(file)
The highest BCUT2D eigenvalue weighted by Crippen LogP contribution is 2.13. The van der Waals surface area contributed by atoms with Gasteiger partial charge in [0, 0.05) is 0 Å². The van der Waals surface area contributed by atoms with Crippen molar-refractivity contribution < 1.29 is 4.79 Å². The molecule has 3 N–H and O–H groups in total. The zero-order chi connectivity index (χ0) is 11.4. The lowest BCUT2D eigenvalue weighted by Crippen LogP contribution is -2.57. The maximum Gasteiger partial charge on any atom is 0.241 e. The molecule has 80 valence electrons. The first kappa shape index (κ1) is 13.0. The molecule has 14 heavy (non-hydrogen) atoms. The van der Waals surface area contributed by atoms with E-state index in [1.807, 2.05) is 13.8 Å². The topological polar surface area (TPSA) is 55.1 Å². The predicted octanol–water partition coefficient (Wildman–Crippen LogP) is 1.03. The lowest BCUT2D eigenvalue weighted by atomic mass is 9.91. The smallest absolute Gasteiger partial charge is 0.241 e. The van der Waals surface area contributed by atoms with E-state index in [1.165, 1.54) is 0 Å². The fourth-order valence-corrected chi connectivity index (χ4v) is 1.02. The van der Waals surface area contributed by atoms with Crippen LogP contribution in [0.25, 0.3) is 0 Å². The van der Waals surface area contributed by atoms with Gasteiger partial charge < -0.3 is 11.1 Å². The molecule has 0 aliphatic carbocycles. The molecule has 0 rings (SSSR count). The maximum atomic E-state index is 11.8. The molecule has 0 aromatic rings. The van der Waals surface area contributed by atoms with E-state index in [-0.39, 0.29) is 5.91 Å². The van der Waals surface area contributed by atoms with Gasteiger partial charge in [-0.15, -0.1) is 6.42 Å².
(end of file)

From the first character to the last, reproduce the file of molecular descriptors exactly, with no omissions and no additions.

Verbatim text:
The highest BCUT2D eigenvalue weighted by Crippen LogP contribution is 2.13. The van der Waals surface area contributed by atoms with Gasteiger partial charge in [0, 0.05) is 0 Å². The van der Waals surface area contributed by atoms with Crippen molar-refractivity contribution < 1.29 is 4.79 Å². The molecule has 3 N–H and O–H groups in total. The zero-order chi connectivity index (χ0) is 11.4. The lowest BCUT2D eigenvalue weighted by Crippen LogP contribution is -2.57. The maximum Gasteiger partial charge on any atom is 0.241 e. The molecule has 80 valence electrons. The first kappa shape index (κ1) is 13.0. The molecule has 14 heavy (non-hydrogen) atoms. The van der Waals surface area contributed by atoms with E-state index in [1.807, 2.05) is 13.8 Å². The topological polar surface area (TPSA) is 55.1 Å². The predicted octanol–water partition coefficient (Wildman–Crippen LogP) is 1.03. The lowest BCUT2D eigenvalue weighted by atomic mass is 9.91. The smallest absolute Gasteiger partial charge is 0.241 e. The van der Waals surface area contributed by atoms with E-state index in [1.165, 1.54) is 0 Å². The fourth-order valence-corrected chi connectivity index (χ4v) is 1.02. The van der Waals surface area contributed by atoms with Crippen LogP contribution in [0.25, 0.3) is 0 Å². The van der Waals surface area contributed by atoms with Gasteiger partial charge < -0.3 is 11.1 Å². The molecule has 0 aliphatic carbocycles. The molecule has 0 rings (SSSR count). The maximum atomic E-state index is 11.8. The molecule has 0 aromatic rings. The van der Waals surface area contributed by atoms with E-state index in [-0.39, 0.29) is 5.91 Å². The van der Waals surface area contributed by atoms with Gasteiger partial charge in [-0.15, -0.1) is 6.42 Å².